Posted in: Products, Aeronautics, Aerospace, Data Acquisition, Board-Level Electronics, Computers, Electronic Components, Electronics, Electronics & Computers, Power Management, Motion Control, Motors & Drives, Positioning Equipment, Power, RF & Microwave Electronics, Data Acquisition
Read More >>

Using Electromagnetic Brakes to Keep Thrust Reversers IN PLACE

Applying reverse thrust redirecting engine power to oppose the direction of travel is a standard technique for decelerating aircraft after touchdown. The approach saves wear on the brakes of the landing gear wheels and reduces stopping distance. Although accidental deployment of the thrust reverser cowl could and did happen, it was assumed for decades that this would only present a hazard in the moments around takeoff and landing. With changes to engine design and aircraft aerodynamics, this assumption no longer held, as demonstrated by the catastrophic loss of Lauda Air Flight 004.

Posted in: Articles, Aeronautics, Aerospace, Power Management, Power Supplies, Materials, Machinery, Mechanical Components, MEMs, Motion Control, Motors & Drives, Positioning Equipment, Power Transmission, Propulsion
Read More >>

Digital Transformation for a CONNECTED ENTERPRISE

Manufacturers around the world are grappling with the challenge of continuous innovation in the face of increasing complexity. In aerospace and defense (A&D), complexity is nothing new, but digital transformation to become a more connected enterprise that allows programs to run independently while achieving enterprise-wide processes remains an elusive goal. Today, organizations around the world are rethinking their strategies and turning to more open and agile approaches to create a connected enterprise that can enable faster innovation.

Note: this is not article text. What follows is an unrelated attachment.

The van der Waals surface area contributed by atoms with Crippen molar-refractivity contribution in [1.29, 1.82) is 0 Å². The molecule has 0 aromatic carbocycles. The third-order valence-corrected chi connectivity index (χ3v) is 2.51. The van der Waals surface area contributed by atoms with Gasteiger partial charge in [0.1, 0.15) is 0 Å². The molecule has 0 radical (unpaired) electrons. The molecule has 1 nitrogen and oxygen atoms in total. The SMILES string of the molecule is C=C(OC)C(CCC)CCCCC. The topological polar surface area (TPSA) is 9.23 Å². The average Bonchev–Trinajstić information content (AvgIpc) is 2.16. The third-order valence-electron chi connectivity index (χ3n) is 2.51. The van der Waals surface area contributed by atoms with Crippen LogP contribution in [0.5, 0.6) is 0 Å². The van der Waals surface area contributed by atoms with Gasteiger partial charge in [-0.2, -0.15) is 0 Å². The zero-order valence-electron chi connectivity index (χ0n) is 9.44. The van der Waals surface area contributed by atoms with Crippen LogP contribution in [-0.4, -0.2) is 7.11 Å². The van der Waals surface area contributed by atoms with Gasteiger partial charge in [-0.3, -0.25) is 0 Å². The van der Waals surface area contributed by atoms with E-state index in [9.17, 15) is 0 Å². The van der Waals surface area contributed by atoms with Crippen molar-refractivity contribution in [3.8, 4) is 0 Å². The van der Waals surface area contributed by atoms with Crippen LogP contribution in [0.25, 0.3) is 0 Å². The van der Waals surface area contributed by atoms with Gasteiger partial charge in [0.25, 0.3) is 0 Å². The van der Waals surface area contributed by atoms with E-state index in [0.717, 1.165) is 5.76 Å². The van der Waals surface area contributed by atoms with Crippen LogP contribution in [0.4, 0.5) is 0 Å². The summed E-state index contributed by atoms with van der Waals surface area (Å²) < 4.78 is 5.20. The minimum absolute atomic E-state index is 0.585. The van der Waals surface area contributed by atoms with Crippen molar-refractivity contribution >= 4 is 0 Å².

Posted in: Articles, Aerospace, Data Acquisition, Defense, Electronic Components, Electronics, Electronics & Computers, 3 D Printing & Additive Manufacturing, Industrial Controls & Automation, Manufacturing & Prototyping, Rapid Prototyping & Tooling, Data Acquisition, Computer-Aided Design (CAD), Computer-Aided Engineering (CAE), Computer-Aided Manufacturing (CAM), Electronics & Computers, Simulation Software, Software, Test & Measurement
Read More >>

Thermostatic Solutions for Temperature Control Applications

The wax-filled thermostatic element was invented in 1936 by Sergius Vernet (1899-1968). Its principal application was in automotive thermostats used in the engine cooling system. Wax thermostatic elements transform heat energy into mechanical energy using the thermal expansion of waxes when they melt. In addition to engine cooling systems, this wax motor principle also finds applications in heating system thermostatic radiator valves, plumbing, industrial, and agriculture. Today this technology is widely used across a broad spectrum of industries including aerospace & defense, most often for temperature control of various fluid systems.

Posted in: Articles, Aerospace, Defense, Electronic Components, Electronics, Electronics & Computers, Thermal Management, Materials, Metals, Fluid Handling, Joining & Assembly, Machinery, Mechanical Components, MEMs, Data Acquisition, Sensors
Read More >>